If you’re a homeowner or an installer doing residential or small scale commercial solar installations, you essentially have three choices for converting the solar system’s DC power into AC power: You can either go with new microinverters or with string inverters—with or without DC power optimizers. All will work, but there are differences, especially in certain situations. String Inverters: The solar industry standard With residential string inverters, all solar modules are connected in a series circuit to a DC electric cable, which is then connected to a single inverter box mounted on a wall by the home’s main AC panel (as well as to any required DC disconnects). So it’s a very centralized system with a limited amount of labor. Modern string inverters not only convert the power from DC to AC, but also use Maximum Point Power Tracking (MPPT) to deliver the maximum amount of power available. This is important, since each solar panel can produce different amounts of power due to manufacturing anomalies, intermittent shading, leaves, dirt, passing clouds, and/or other factors. While a string inverter’s MPPT works fairly well, especially in sunny areas with no obstructions, having all solar modules tied in a series circuit can still be a disadvantage for several reasons: 1)   MPPT technology is essentially drawing the average amount of power available, rather than the full amount available from each module. As a result, the entire solar array can lose 15% to 30% or more of its full potential output because one or more panels in the string are temporarily shaded or have debris. 2)   If you have limited roof space and need two arrays with different sun orientations, each array will need its own string inverter. 3)   Similarly, since module mismatch can cause efficiency issues, you’ll need to use the same brand and panel voltage within each string. 4)   String inverters don’t easily allow for expanding the system in the future unless you purposely oversize the inverter, wiring, and other BOS parts. 5)   While it’s common to have online monitoring with string inverters, the monitors only measure the performance of the entire array. So, if an array isn’t producing the expected power, installers will need to individually test each panel for malfunctions. 6)   String inverters are typically warrantied for 10 years and have an expected lifetime of 12 to 15 years, while solar panels typically last 25 years or longer. Thus, the string inverter will need to be replaced at least once. Adding DC Power Optimizers to String Inverters Adding DC power optimizers to a string inverter system can solve most of the above string inverter challenges. Power optimizers are relatively new...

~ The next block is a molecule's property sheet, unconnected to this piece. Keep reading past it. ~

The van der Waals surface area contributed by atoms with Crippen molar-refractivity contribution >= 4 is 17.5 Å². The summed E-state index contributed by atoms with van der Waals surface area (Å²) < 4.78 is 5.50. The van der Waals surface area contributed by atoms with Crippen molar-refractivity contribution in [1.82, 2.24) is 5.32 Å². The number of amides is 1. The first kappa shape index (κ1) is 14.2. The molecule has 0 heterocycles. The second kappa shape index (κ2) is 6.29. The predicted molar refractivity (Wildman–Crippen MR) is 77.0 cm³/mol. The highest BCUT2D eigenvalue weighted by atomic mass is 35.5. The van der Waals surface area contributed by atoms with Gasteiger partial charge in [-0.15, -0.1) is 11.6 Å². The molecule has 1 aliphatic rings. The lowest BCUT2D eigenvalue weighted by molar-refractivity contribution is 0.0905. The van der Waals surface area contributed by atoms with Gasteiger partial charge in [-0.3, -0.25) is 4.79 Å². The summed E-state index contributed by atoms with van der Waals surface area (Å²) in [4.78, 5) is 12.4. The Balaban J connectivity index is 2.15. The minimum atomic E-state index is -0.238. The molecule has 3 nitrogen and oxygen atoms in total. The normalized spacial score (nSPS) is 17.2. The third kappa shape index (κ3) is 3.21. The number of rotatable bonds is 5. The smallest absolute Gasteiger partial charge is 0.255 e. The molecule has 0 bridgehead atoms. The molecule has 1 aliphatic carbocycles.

Mar04